Construction techProptechTechnology

Diamond Age bets on robotics in construction with $50M Series A round


The February jobs report by the Bureau of Labor Statistics painted a picture of an industry working to regain its footing. Residential building construction employment rose by 6,700 last month; however, the construction sector is still 11,000 jobs fewer year-over-year.

While the market works on hiring and onboarding to quell housing’s overheated demand, one company is turning to an alternative solution: robotics. On Thursday, Diamond Age, a full-stack robotics startup that is automating new home construction to make home ownership more affordable, announced a $50 million Series A round led by Prime Movers Lab.

Seed investors Alpaca VC, Dolby Family Ventures, Timber Grove Ventures, and Gaingels all invested above their pro-rata and are joined by Signia Venture Partners. Additionally, 20% of the round was made up of production home builders and land developers.

Founded in 2019, Diamond Age is currently building a suite of 26 end-of-arm robotic tools to offset 55% of the manual labor required to build a new home. Coined as Diamond Age’s “Factory in the Field,” these robotic tools can reduce the construction cycle time from about 9 months to 30 days.

The company is also developing additive manufacturing tools along an overhead slide – known as a gantry system – to add layers of concrete to “print” the interior and exterior walls of the house. Diamond Age uses a combination of this 3D printing technique with its robotics technology to enable a 2,000 square foot single-story home to be printed and finished with its robotic tool set.

According to the proptech, Diamond Age delivered its first scaled version of its system as well as a full-scale 3-bed, 2-bath house in 11 months – 4 months ahead of schedule.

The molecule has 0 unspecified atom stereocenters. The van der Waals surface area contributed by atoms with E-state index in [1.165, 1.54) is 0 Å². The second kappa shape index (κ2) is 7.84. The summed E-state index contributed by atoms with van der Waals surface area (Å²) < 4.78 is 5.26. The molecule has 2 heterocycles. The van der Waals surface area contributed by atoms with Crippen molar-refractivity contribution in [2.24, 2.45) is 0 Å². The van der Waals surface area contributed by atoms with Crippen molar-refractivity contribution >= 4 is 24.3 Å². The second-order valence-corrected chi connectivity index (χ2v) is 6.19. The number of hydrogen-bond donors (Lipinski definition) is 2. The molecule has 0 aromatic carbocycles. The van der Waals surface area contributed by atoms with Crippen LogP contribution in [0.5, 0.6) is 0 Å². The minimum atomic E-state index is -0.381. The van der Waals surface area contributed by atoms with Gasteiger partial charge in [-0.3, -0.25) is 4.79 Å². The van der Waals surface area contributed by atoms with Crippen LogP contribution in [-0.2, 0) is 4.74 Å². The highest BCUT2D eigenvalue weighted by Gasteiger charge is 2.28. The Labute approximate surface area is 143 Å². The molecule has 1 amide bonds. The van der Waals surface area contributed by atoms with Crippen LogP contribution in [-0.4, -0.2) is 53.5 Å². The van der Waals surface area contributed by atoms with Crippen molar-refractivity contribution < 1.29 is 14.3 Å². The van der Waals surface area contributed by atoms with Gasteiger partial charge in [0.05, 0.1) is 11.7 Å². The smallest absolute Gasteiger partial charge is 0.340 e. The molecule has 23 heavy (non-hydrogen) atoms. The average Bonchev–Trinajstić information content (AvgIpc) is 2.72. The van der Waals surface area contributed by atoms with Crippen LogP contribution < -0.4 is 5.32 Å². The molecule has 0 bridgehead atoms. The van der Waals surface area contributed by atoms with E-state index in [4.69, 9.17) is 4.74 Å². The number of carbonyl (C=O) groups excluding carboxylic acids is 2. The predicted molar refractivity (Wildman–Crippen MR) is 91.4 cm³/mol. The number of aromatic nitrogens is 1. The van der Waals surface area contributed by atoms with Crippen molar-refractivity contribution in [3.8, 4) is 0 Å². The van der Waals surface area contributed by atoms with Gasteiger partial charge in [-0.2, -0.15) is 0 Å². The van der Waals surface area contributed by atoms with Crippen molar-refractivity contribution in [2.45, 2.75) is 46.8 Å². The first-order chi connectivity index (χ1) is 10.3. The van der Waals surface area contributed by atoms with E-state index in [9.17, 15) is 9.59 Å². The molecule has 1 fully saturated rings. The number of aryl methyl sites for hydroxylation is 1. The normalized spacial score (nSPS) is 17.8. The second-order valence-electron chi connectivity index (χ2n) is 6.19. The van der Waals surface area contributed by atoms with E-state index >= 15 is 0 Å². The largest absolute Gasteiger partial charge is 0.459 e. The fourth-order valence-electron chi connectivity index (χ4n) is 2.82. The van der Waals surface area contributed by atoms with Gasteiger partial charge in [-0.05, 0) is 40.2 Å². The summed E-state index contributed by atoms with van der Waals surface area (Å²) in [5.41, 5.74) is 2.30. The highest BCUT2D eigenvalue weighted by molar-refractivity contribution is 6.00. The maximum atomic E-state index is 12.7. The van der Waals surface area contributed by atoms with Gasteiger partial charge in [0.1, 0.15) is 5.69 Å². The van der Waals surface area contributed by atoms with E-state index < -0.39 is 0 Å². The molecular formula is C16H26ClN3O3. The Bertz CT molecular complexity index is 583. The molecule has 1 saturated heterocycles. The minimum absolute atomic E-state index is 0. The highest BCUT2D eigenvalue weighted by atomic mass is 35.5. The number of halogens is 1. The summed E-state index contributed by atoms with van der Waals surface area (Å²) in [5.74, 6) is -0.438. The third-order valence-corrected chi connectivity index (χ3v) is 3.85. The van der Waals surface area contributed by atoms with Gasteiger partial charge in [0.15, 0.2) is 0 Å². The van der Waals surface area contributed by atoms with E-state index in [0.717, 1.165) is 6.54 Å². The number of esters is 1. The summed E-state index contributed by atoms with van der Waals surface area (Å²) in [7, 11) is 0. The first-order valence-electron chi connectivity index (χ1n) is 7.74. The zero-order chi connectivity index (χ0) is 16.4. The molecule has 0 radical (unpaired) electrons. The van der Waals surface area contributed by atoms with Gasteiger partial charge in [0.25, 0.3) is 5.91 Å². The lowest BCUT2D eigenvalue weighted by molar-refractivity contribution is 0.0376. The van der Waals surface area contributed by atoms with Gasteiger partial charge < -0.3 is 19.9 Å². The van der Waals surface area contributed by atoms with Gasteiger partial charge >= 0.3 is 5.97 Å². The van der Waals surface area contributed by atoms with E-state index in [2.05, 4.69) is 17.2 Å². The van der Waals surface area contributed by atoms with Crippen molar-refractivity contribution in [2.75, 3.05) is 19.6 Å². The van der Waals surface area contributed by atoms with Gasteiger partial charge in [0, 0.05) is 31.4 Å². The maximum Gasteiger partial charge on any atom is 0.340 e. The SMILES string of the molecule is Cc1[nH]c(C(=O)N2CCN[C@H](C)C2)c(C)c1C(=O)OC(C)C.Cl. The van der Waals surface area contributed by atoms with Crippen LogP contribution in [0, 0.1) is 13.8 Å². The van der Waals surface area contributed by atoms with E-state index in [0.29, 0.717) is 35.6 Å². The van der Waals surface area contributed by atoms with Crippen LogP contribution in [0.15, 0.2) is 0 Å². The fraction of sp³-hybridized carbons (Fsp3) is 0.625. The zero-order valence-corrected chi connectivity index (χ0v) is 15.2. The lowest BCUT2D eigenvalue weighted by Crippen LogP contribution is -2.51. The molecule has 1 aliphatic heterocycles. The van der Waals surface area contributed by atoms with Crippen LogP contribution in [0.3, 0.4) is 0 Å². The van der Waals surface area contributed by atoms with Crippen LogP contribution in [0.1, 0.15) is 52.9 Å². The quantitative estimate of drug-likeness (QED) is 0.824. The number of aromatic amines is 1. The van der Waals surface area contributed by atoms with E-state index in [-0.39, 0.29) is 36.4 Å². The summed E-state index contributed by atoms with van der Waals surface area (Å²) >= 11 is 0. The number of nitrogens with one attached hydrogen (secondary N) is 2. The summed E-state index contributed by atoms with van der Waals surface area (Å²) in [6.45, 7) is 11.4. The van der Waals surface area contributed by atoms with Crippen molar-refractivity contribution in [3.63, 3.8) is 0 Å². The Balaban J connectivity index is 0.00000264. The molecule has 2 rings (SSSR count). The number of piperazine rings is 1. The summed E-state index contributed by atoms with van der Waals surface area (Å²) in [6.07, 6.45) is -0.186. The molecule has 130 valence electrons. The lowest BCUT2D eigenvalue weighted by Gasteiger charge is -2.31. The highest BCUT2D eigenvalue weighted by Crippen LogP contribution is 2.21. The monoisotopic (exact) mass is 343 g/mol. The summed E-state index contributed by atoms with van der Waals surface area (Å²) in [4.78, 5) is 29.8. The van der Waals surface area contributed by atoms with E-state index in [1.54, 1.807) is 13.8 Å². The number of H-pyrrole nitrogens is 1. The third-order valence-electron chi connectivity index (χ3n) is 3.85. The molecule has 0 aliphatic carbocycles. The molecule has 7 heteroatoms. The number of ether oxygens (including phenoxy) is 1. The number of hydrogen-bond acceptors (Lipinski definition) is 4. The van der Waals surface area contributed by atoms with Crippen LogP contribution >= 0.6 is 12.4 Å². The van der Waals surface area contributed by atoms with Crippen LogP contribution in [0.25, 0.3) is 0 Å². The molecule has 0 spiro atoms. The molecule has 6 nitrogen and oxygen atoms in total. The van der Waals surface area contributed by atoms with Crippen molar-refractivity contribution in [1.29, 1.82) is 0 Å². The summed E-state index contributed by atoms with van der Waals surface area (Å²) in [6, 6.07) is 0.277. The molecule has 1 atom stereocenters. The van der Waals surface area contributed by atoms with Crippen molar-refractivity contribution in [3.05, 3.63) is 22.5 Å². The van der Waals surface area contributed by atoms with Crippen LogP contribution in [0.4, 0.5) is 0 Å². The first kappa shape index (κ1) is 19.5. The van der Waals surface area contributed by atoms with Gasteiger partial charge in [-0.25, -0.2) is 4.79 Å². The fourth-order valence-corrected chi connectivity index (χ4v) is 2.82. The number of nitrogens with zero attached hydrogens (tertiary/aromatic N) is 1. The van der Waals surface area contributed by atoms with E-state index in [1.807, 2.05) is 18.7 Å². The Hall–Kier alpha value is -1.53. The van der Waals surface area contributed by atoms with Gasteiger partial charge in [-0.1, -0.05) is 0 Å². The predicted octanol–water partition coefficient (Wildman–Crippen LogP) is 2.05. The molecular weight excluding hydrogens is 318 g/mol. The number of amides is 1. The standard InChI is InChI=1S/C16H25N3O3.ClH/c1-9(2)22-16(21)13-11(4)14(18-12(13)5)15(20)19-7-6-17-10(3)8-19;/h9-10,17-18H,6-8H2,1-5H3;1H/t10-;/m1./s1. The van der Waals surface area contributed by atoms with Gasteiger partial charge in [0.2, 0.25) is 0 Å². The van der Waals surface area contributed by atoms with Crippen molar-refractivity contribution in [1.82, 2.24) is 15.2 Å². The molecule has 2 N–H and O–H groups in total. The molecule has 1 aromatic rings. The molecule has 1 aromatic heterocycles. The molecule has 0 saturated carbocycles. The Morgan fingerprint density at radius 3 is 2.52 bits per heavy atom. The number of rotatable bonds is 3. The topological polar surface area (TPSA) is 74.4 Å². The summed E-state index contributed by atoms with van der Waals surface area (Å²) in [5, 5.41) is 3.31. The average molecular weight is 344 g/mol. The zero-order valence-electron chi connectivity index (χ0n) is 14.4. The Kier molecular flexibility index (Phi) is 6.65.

“Affordable housing is impacting people on a global scale. As the average age for first time homebuyers has moved from mid-twenties to mid-thirties, there’s an increased demand for more rental property – forcing the entire hierarchy of renters into a more competitive market for ‘quality’ housing,” said Jack Oslan, cofounder and CEO of Diamond Age.

“Helping the next generation of homebuyers get into their first house faster helps the entire ecosystem of housing,” Oslan added.

High-tech robotics in the construction field are a relatively new concept. However, in the past few years, advances including low-cost laser sensors, cheaper robotic arms and grippers, and open source software for navigation and computer vision have made it possible to automate and analyze more construction.

As a result of its technology stack, Diamond Age has secured a contract with a national homebuilder it has yet to disclose. The proptech plans to utilize its latest funds to execute this commercial contract for homebuilding as well as continuing to scale its robotics platform.

Given its backers, the proptech seems to be in good company. Prime Movers Lab invests in companies out to reinvent energy, transportation, infrastructure, manufacturing, agriculture and human augmentation.

“Diamond Age’s Factory in the Field system brings automation to the construction site to back fill the massive labor shortage in the home construction industry,” said Prime Movers Lab General Partner Suzanne Fletcher. “Jack and his team have hit key milestones ahead of schedule and are transforming the way production homes are constructed.

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